While back pain can be debilitating and distressing, there are a number of treatment options available. As the largest private hospital group in the UK, BMI Healthcare are used to providing a range of options and treatments for back pain, read there article below and find out what you can do.


Each year, 1 in 3 people develop back pain(1).  In most instances, people experience moderate pain in the lower back which can be managed with over-the-counter painkillers. Lower back pain is extremely common, affecting about 4 in 5 people at some point in their life, usually between the ages of 30 and 60. It can last days, weeks or even months. When pain continues for over three months, it becomes known as chronic back pain.

Back pain – especially chronic back pain – can affect people’s mood, sleep, work and quality of life. While it’s often difficult to identify the exact cause of back pain, it’s usually related to strained muscles, tendons or ligaments, or other structural damage.



Surgical and non-surgical treatment

The use of surgery to treat back pain is quite rare; there are a number of non-surgical treatment options available, and spinal surgery will usually only be offered as a last resort if these treatments prove ineffective.

Indeed, unless you have a condition that specifically requires surgical intervention, doctors are likely to recommend painkillers, psychological therapies, exercise and physiotherapy, acupuncture or pain management before they opt for surgery. The most common conditions corrected by spinal surgery include prolapsed discs, which cause nerve symptoms in the neck and back, along with chronic neck and back pain.

Types of spinal surgery

However, if surgery is required, there are several types of intervention to consider. Some interventions are intended to relieve back pain caused by wear and tear, while others target limb pain – for example, sciatica in the leg caused by nerve pressure in the spine.

Your GP will help to determine whether or not you require back surgery. If a disc in your back has become damaged and is putting pressure on the surrounding nerves – sometimes referred to as ‘a slipped disc’ – you could be offered a discectomy. This procedure involves removing the whole or part of one of the discs between your vertebrae.

For a condition known as spinal stenosis, which causes the space inside your spine to narrow, you may undergo a laminectomy. This involves removing a small part of the bone called the lamina at the back of your vertebra.

Spinal fusion, meanwhile, is a procedure to join two or more vertebrae together using bone grafts, rods and screws in order to strengthen and stabilise the spine and prevent pain caused by movement. A spinal fusion may be recommended if you have a condition such as spondylolisthesis, whereby one of your vertebrae slips out of place, or if you suffer from severe degenerative disc disease.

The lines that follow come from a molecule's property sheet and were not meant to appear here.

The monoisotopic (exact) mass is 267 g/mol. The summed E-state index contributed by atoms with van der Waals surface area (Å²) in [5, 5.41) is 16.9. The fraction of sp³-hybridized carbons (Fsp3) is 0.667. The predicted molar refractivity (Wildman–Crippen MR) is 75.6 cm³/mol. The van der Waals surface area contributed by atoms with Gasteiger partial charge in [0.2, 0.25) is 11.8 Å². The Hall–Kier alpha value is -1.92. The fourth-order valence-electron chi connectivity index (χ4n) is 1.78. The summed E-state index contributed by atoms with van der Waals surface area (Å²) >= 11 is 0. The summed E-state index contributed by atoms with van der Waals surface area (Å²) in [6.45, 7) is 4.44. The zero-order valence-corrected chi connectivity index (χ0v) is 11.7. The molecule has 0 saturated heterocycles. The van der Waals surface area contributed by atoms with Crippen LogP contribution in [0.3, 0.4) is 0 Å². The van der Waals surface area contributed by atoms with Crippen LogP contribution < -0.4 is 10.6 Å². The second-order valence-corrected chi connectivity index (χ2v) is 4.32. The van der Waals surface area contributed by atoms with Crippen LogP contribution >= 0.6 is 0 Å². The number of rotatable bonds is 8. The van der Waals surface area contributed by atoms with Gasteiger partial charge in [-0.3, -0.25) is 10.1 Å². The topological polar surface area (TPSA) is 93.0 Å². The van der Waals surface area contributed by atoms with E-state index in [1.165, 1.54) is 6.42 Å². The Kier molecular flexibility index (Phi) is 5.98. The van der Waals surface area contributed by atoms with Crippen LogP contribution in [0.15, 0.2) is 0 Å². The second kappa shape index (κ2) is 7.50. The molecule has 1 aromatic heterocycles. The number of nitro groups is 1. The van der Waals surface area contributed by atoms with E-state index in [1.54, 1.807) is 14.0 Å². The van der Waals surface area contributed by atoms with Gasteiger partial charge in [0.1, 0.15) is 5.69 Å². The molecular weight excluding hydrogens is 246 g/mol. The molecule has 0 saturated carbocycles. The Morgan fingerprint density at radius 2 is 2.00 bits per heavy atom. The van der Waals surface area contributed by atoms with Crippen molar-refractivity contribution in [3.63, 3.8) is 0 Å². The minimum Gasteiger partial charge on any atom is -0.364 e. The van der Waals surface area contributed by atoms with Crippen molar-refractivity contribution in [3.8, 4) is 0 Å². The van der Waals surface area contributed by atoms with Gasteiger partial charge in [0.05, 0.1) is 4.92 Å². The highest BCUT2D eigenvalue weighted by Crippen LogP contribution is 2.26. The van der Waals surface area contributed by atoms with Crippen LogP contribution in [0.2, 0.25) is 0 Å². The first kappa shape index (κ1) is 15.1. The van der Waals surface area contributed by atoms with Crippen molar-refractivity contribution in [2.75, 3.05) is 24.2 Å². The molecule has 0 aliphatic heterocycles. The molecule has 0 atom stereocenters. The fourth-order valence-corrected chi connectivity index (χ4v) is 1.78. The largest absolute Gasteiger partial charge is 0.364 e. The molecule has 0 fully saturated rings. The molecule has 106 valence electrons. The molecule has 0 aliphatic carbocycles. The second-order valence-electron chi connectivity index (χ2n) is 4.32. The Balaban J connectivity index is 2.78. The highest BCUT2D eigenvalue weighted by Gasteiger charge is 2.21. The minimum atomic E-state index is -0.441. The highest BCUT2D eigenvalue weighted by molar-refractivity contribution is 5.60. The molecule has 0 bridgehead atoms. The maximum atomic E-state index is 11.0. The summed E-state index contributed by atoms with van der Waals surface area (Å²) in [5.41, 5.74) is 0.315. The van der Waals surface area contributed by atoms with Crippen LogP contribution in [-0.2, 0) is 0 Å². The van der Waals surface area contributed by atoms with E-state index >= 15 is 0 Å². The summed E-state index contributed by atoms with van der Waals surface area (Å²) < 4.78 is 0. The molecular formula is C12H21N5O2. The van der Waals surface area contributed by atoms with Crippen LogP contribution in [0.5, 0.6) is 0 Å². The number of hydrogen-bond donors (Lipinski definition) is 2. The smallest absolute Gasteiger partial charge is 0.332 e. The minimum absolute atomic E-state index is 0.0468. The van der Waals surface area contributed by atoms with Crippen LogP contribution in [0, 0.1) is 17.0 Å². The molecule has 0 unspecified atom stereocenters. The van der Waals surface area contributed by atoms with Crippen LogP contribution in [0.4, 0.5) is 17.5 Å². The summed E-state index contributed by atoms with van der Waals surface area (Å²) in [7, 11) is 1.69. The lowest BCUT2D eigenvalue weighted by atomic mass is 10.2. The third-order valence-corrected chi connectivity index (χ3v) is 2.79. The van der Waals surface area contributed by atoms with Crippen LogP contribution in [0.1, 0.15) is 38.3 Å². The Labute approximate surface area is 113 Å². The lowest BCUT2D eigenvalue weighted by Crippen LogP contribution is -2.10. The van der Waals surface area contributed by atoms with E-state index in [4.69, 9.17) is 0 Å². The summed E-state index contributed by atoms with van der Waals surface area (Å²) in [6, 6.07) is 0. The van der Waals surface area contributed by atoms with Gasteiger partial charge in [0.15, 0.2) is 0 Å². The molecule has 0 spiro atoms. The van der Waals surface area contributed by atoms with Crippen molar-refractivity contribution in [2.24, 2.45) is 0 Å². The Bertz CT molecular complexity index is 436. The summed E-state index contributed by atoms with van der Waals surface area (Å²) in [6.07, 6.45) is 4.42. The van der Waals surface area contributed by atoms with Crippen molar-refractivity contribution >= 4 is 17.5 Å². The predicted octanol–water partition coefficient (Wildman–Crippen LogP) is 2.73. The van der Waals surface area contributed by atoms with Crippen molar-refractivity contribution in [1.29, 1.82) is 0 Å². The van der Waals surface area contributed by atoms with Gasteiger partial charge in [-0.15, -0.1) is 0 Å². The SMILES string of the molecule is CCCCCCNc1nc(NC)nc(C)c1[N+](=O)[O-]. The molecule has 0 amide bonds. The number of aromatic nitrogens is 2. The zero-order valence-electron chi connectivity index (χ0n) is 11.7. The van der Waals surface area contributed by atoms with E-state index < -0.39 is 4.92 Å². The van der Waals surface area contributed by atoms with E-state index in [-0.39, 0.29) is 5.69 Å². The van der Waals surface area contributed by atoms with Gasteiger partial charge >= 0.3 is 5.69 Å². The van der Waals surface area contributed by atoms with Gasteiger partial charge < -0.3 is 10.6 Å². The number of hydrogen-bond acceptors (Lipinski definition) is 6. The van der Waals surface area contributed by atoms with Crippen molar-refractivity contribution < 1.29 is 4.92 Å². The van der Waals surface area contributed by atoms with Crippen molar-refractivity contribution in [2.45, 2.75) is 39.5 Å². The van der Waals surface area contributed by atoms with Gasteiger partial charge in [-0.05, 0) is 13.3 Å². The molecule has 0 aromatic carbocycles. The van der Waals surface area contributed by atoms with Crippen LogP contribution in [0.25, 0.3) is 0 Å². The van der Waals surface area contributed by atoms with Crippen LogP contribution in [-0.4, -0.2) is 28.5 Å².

Damage to vertebrae can also be repaired using a procedure known as vertebroplasty, which involves injecting a bone-cement into the vertebra. This procedure is often used to treat compression fractures caused by trauma or osteoporosis(2).

Be prepared

The back is a complex structure made up of bones, muscles, ligaments, tendons, joints and nerves. The spine supports the back and is made up of 24 separate vertebrae; it also encases the spinal cord, which carries nerves from the brain to the rest of the body.

Surgical intervention in such a crucial part of the body is no small undertaking and not a decision that should be taken lightly. If it’s recommended that spinal surgery is the best course of action available to you, you must make all necessary preparations in advance of your operation.

While most people can walk after back surgery, in the first days after an operation simple, everyday tasks such as lifting, driving, washing, cleaning or dressing may be painful and problematic. You may want to ask a friend or family member to help you during this time. You’ll certainly need someone to pick you up from the hospital.

If you smoke, you may be asked to stop before your operation, as smoking increases the risk of chest and wound infection, which hampers the recovery process. In the hours before the operation, you’ll most likely be asked not to eat or drink as most back surgery involves a general anaesthetic. In addition, during your time in hospital you’ll probably be asked to wear compression stockings to help prevent blood clots forming in your legs.

A personal choice

Ultimately, the final decision to proceed with spinal surgery lies with you and you alone. Your doctor and surgeon will discuss the options with you, but if you decide not to go through with surgery then they will respect your wishes.

Furthermore, pain is personal and subjective, and the way in which it is treated is down to the preferences of the individual involved. Back pain can become debilitating and severely impact your quality of life; some people opt for surgery, while others choose to manage their pain through physiotherapy and alternative therapies, such as acupuncture.

Whatever route you select, it’s vital to ensure your treatment pathways not only give you a chance to live a life free of pain and discomfort, but that they are appropriate for you and that you are happy with the choices you make.

To find out more and discuss your options with BMI Healthcare please get in touch and make an enquiry.

(1) http://www.bupa.co.uk/health-information/directory/b/back-pain

(2) http://www.bupa.co.uk/health-information/directory/b/back-surgery


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